Posted in | News | Optics and Photonics

Utilizing Photonics Chip to Amplify Light

Perhaps one of the most significant technological advancements underpinning society is the possibility to accomplish quantum-limited amplification of optical signals enclosed in optical fibers.

The photonic integrated circuits used in this study. Image Credit: Tobias Kippenberg (EPFL)

The choice of the 1550 nm wavelength band for optical telecommunications is driven not only by the loss minima of silica optical fibers (a development recognized with the 2008 Nobel Prize in Physics) but also by the availability of methods to amplify these signals, which is essential to achieving trans-oceanic fiber optical communication.

Virtually all laser-based technologies depend on optical amplification, from optical communication—used, for example, in data centers to connect servers across continents—to ranging applications like coherent Frequency Modulated Continuous Wave (FMCW) LiDAR, an emerging technology that can detect and track objects more accurately and quickly than ever before.

Today, optical amplifiers based on III-V semiconductors and rare-earth ions like erbium are frequently used in practical applications.

These two methods rely on optical transition-based amplification. However, traveling-wave parametric amplifiers, which increase the signal by varying a small system “parameter” like the capacitance or the nonlinearity of a transmission line, represent a different paradigm of optical signal amplification.

Optical Parametric Amplifiers

Since the 1980s, it has been known that the inherent nonlinearity of optical fibers can also be used to build traveling-wave optical parametric amplifiers. These amplifiers can be broad-band and practically cover any wavelength since their gain is independent of atomic or semiconductor transitions.

Since parametric amplifiers do not have a minimum input signal requirement, they can be used to amplify both weak signals and strong input power simultaneously.

Last but not least, waveguide geometry optimization and dispersion engineering allow for the gain spectrum to be customized, providing tremendous design flexibility for various applications and wavelength targets.

The most fascinating aspect is that parametric gain can be obtained in peculiar wavelength bands that are inaccessible to common semiconductors or rare-earth-doped fibers. Inherently quantum-limited, parametric amplification can even produce noiseless amplification.

Silicon Limitations

Despite having appealing characteristics, optical parametric amplifiers in fibers are hindered by the extremely high pump power requirements brought on by the silica’s weak Kerr nonlinearity.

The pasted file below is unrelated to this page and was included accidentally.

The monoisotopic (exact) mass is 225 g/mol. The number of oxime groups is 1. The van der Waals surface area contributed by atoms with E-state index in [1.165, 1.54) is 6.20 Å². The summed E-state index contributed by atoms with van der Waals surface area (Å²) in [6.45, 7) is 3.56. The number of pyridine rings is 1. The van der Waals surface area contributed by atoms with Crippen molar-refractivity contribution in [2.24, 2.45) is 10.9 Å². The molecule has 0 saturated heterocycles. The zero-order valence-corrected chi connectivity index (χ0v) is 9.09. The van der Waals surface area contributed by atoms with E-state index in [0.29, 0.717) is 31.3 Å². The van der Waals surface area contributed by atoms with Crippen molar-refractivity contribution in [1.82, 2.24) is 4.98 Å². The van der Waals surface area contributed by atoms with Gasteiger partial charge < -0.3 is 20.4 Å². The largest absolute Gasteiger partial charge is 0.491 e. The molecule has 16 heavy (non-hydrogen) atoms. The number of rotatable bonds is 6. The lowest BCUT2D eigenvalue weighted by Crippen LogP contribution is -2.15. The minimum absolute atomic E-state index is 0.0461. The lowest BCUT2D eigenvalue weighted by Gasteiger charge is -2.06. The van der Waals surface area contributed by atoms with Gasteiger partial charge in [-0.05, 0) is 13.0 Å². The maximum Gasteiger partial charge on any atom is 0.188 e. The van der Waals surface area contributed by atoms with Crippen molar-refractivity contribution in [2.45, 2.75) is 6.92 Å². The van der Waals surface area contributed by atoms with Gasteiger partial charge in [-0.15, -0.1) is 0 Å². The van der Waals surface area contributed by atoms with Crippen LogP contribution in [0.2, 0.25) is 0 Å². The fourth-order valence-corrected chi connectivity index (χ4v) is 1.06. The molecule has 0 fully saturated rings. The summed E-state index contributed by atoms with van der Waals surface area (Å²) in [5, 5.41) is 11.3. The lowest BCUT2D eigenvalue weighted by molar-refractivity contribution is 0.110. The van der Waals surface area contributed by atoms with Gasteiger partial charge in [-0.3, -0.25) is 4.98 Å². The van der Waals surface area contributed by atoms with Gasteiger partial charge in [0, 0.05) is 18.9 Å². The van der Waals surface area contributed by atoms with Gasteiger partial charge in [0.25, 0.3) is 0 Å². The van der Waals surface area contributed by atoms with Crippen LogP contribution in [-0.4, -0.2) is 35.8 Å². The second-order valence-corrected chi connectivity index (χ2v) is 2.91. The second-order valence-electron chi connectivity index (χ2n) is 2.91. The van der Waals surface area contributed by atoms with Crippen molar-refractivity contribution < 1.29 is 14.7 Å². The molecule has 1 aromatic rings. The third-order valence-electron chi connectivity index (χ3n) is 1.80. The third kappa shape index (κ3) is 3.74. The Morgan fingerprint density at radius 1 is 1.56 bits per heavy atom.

Continuous-wave-operated amplifiers have not been made possible by the advancements in integrated photonic platforms over the past 20 years, but they have significantly improved effective Kerr nonlinearity, which is not possible in silica fibers.

Operating in the continuous-wave regime is not a mere ‘academic achievement’. In fact, it is crucial to the practical operation of any amplifier, as it implies that any input signals can be amplified—for example, optically encoded information, signals from LiDAR, sensors, etc. Time- and spectrum-continuous, traveling-wave amplification is pivotal for successful implementation of amplifier technologies in modern optical communication systems and emerging applications for optical sensing and ranging.

Tobias Kippenberg, Professor and Head, Laboratory of Photonics and Quantum Measurements, École polytechnique fédérale de Lausanne

Breakthrough Photonic Chip

The issue has now been resolved in a new study in Kippenberg’s lab under the direction of Dr. Johann Riemensberger by creating a traveling-wave amplifier based on a photonic integrated circuit operating in the continuous regime.

Our results are a culmination of more than a decade of research effort in integrated nonlinear photonics and the pursuit of ever lower waveguide losses.

Dr. Johann Riemensberger, Scientist, Laboratory of Photonics and Quantum Measurements, École polytechnique fédérale de Lausanne

On a photonic chip measuring 3×5 mm2, the researchers created the first traveling-wave amplifier using an ultralow-loss silicon nitride photonic integrated circuit that was more than 2 m long. The chip operates in a continuous regime and offers 2 dB net gain over fiber-to-fiber in the telecommunication bands and 7 dB net gain on-chip.

The Chalmers University groups of Victor Torres-Company and Peter Andrekson have also recently succeeded in on-chip net-gain parametric amplification in silicon nitride.

The team will be able to utilize precise lithographic control in the future to enhance waveguide dispersion for parametric gain bandwidth higher than 200 nm.

Furthermore, since silicon nitride has a very low fundamental absorption loss (about 0.15 dB/meter), further fabrication optimizations can increase the chip’s maximum parametric gain above 70 dB with only 750 mW of pump power, outperforming the performance of the best fiber-based amplifiers.

Kippenberg added, “The application areas of such amplifiers are unlimited. From optical communications where one could extend signals beyond the typical telecommunication bands, to mid-infrared or visible laser and signal amplification, to LiDAR or other applications where lasers are used to probe, sense and interrogate classical or quantum signals.

Journal Reference

Riemensberger, J., et al. (2022) A photonic integrated continuous-travelling-wave parametric amplifier. Nature. doi:10.1038/s41586-022-05329-1.


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